Papered, Bone and Other Exotic Slides:
A Bit of History
by Richard L. Howey, Wyoming, USA
In the two previous parts, I have touched on the fact that in many instances, slides of mediocre or sometimes even poor, quality command substantial prices simply due to their age and/or scarcity. As a consequence, I decided, initially somewhat as a lark, to try making some of my own papered and “exotic” slides which I have dubbed Neo-Victorian slides. In the process, which has been both frustrating and rewarding, I have learned a great deal. I admit that one has to be slightly mad to embark on such an enterprise, but I decided to try to combine some new technologies and material with some old techniques.
Most of the papers I designed using a small graphics program on my computer. The trickiest part of this stage was getting the size right. If you get it a bit too small then some of the glass slide shows and if you get it a bit too large then you have to take a very sharp scalpel and trim the paper down. The trimming is best done after the paper has been glued to the surface of the slide and the glue has completely dried. However, especially with certain designs, it is best not to have to do any trimming at all. One of the first things I learned is that not all inkjet papers are made equal and, as it turns out, the type of paper is crucial. Also the sort of adhesive that one uses has to have the right properties for the paper you select; in other words, they have to match in several respects. If the paper is too thin the glue may soak through it. If the paper is too thick or the glue too thin, the paper may not adhere to the slide properly. The paper also has to have the right sort of surface so that you can have the ink from your inkjet printer dry and set properly without smearing. The paper which I finally chose is distributed under the Great White brand name. It is described as Imaging & Photo Paper, Matter Finish, Ultra White, 92 Brightness, is Extra Heavy Weight (37 ob.), Specially Coated and is Acid-Free. It has served me well and all of the examples of slides which I will show you here are at least 10 years old.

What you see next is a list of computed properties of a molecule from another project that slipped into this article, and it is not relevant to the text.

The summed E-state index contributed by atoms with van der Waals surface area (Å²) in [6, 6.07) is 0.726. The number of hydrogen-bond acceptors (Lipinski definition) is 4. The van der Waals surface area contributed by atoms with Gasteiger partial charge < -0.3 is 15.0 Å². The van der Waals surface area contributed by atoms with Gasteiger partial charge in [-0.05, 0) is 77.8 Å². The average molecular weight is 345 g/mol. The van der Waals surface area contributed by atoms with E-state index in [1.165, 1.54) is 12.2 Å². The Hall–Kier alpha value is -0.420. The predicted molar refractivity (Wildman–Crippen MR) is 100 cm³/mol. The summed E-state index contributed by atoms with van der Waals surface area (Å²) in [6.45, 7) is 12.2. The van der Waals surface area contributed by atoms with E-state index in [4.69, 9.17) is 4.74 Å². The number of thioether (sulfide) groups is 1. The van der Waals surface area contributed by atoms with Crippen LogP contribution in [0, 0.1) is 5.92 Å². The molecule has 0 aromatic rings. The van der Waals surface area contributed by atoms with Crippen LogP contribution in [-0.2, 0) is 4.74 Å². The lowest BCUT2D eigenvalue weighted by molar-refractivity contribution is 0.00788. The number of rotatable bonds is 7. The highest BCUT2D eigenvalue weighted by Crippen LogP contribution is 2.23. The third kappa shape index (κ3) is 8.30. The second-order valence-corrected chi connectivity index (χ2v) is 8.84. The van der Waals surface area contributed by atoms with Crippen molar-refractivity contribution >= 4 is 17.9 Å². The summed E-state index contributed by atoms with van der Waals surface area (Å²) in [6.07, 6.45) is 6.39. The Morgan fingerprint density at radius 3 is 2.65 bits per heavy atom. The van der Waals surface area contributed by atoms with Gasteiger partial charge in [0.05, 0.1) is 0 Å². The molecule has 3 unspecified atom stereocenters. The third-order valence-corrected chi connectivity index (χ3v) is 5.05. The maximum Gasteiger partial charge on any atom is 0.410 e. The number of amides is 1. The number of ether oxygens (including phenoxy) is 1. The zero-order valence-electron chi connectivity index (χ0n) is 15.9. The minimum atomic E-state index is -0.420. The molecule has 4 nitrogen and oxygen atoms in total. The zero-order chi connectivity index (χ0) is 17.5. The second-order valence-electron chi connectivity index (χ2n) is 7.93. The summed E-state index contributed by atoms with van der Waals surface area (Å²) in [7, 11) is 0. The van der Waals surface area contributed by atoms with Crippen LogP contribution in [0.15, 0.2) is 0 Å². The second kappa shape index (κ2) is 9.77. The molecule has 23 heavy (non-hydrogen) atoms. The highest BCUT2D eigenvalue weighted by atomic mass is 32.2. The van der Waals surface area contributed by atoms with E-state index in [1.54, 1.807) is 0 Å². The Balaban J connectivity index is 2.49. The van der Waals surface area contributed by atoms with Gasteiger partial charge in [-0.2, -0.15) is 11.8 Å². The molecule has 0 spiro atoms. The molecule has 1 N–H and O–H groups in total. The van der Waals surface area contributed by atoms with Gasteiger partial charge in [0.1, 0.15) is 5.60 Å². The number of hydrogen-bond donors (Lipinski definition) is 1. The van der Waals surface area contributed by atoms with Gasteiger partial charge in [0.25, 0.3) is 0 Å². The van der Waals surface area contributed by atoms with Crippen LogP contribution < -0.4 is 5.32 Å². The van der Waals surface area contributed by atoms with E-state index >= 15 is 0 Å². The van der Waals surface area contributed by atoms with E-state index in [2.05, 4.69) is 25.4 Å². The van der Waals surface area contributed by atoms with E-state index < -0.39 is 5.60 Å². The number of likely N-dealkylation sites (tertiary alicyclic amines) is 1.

Once I had the program configured, I decided to print sizeable batches of slide papers for future use. Here are some images of slide papers which have not yet been cut or mounted to give you an idea of the variety one can get with a simple graphics program.
The next problem was an adhesive. Epoxy glues are too expensive and difficult to work with, especially if you are going to make more than a handful of slides. Wood glues for furniture are generally too thick. If you use a glue with a volatile solvent, such as acetone, you run the risk of the solvent leaching through and affecting the ink color on the paper. In addition, you have the issue of flammable and toxic fumes. I first tried the standard school/craft type of Elmer’s white glue, a version of which almost everyone is familiar with. This was not altogether satisfactory. Then I discovered that the same company had introduced a new version which is a gel with a light bluish tinge; furthermore, it is water soluble and dries clear. I found all of this rather appealing, because gel suggested a medium that would not be absorbed too quickly thus allowing time to position the paper precisely on the slide. As it turns out, both of my conjectures were true and this has become my standard adhesive. (I think they should give me a grant to support my slidemaking since I’m mentioning their product, but that’s not the corporate way.) For mounting the papers, I usually dilute the gel down with distilled water to between 50 and 75 percent. For mounting rings to create cells, I usually use it full strength.
What’s all this about cells? Quite often a specimen is too thick or too fragile to mount directly on a slide in a mounting medium with a cover glass. So, traditionally, microscopists used a small turntable for “ringing” the slide and building up a cell.
A slide is centered on the turntable and the wheel is spun. A small fine-pointed brush dipped in an appropriate varnish is then used to make a thin ring on the slide. Usually, after the ring dries, another or several applications of varnish follow until the “cell” has sufficient depth to mount the specimen safely. Creating such circular cells is not something that any sane person wants to attempt without a slide-ringing turntable. My attempts at freehand cells always looked like squashed ovals that some demented chicken had produced. At the time that I made most of the papered slides, I didn’t have a turntable and have only recently acquired one which I haven’t yet found the time or courage to try out.